The Kra Canal Project, which would link the South China Sea directly to the Indian Ocean by cutting across the Thai isthmus, has shown recent signs of being reactivated given the economic benefits it would bring to the region as well as the continuing problems with piracy in the Straits of Malacca and the current route for trade to and from India and South–East Asia to China.
The canal, which was first recognized as a potential for boosting trade in 1677, would have the same impact on South-East Asia as the Panama and Suez Canals have had elsewhere. The canal would need to traverse a length of only 44 kilometers at the narrowest point of the Thai peninsula, however with rocky land of up to 75 meters above sea level; the engineering and labor requirements would be huge.
China, not surprisingly, has offered to lend considerable assistance to the development of the project, which was tentatively approved by the Thai Senate in 2007. The project is currently stalled due to “environmental concerns”, however, this is largely interpreted as meaning political wrangling over the project, which has plenty of detractors. Two major voices of dissent are the Singapore Government, who would stand to lose their preeminent position as a shipping hub for South-East Asia, and the previous Bush administration in the United States, who’s then Defense Secretary Donald Rumsfeld showed concern about the plan amidst growing concern of developing Chinese influence in the region.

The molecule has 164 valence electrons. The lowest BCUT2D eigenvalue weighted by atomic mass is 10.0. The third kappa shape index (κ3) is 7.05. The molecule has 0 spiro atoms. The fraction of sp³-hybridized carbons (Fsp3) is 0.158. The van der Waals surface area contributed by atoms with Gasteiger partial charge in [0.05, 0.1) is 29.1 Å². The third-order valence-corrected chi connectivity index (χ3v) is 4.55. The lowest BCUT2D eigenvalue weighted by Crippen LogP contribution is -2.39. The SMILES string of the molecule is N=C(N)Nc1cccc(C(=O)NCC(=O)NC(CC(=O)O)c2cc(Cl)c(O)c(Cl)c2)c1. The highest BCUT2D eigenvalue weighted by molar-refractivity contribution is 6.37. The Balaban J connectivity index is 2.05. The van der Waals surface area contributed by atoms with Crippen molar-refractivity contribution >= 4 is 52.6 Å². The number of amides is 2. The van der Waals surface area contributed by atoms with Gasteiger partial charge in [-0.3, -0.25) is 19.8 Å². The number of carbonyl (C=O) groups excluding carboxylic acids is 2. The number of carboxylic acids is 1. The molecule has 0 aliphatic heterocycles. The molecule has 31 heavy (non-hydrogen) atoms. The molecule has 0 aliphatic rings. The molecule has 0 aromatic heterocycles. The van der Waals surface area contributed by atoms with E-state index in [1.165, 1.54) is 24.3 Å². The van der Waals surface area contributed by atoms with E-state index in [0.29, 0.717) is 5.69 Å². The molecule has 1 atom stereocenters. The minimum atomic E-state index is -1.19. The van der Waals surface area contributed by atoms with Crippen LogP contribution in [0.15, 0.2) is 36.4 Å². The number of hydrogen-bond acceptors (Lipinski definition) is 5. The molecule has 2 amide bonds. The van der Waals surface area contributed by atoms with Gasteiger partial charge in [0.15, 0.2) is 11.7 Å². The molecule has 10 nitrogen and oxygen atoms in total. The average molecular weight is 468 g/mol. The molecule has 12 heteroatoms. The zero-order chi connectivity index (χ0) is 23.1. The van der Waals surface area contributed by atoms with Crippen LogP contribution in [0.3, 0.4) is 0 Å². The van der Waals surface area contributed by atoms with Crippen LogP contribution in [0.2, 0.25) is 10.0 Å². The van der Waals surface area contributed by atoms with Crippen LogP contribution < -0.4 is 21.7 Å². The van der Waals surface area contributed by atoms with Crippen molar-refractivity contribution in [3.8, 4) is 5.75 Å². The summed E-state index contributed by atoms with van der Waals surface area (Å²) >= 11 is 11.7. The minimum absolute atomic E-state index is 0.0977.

The cost of the project is estimated at US$20 billion, and would take ten years to complete, with some 30,000 workers being involved. The project would also compliment the Highway 44 overland route, which links the West and East coasts of Thailand, and has currently been stalled with some 50 kilometers to go at either end – a victim of the recent political turmoil in Thailand. However, with domestic politics apparently heading for smoother waters and the previous Bush regime now out of the way, the Kra Canal project is certain to come back into public view, and with South-East nations keen to develop trade with China, the project looks certain to come back to the drawing board.
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